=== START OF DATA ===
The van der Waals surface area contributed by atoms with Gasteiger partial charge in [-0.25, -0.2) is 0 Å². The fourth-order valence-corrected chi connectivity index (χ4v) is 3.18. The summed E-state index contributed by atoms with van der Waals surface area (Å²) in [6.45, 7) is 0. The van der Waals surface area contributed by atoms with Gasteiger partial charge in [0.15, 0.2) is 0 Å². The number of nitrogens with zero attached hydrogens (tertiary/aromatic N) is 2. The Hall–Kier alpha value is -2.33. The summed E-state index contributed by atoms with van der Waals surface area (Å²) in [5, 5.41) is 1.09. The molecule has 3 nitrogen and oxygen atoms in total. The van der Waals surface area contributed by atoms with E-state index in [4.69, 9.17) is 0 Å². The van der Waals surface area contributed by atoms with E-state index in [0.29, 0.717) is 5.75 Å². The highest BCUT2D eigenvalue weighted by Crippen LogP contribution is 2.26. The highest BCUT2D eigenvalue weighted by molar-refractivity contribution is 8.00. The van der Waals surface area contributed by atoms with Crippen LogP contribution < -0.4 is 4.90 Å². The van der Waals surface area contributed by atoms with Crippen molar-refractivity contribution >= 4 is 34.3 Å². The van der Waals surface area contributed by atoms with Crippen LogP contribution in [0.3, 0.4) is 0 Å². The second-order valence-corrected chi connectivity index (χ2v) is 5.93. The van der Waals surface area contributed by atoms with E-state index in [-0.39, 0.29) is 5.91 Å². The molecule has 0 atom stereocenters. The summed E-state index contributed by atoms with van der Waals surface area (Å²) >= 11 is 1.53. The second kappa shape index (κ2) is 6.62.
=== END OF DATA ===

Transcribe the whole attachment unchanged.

The van der Waals surface area contributed by atoms with Gasteiger partial charge in [-0.25, -0.2) is 0 Å². The fourth-order valence-corrected chi connectivity index (χ4v) is 3.18. The summed E-state index contributed by atoms with van der Waals surface area (Å²) in [6.45, 7) is 0. The van der Waals surface area contributed by atoms with Gasteiger partial charge in [0.15, 0.2) is 0 Å². The number of nitrogens with zero attached hydrogens (tertiary/aromatic N) is 2. The Hall–Kier alpha value is -2.33. The summed E-state index contributed by atoms with van der Waals surface area (Å²) in [5, 5.41) is 1.09. The molecule has 3 nitrogen and oxygen atoms in total. The van der Waals surface area contributed by atoms with E-state index in [4.69, 9.17) is 0 Å². The van der Waals surface area contributed by atoms with E-state index in [0.29, 0.717) is 5.75 Å². The highest BCUT2D eigenvalue weighted by Crippen LogP contribution is 2.26. The highest BCUT2D eigenvalue weighted by molar-refractivity contribution is 8.00. The van der Waals surface area contributed by atoms with Crippen LogP contribution < -0.4 is 4.90 Å². The van der Waals surface area contributed by atoms with Crippen molar-refractivity contribution >= 4 is 34.3 Å². The van der Waals surface area contributed by atoms with Crippen LogP contribution in [0.3, 0.4) is 0 Å². The second-order valence-corrected chi connectivity index (χ2v) is 5.93. The van der Waals surface area contributed by atoms with E-state index in [-0.39, 0.29) is 5.91 Å². The molecule has 0 atom stereocenters. The summed E-state index contributed by atoms with van der Waals surface area (Å²) >= 11 is 1.53. The second kappa shape index (κ2) is 6.62.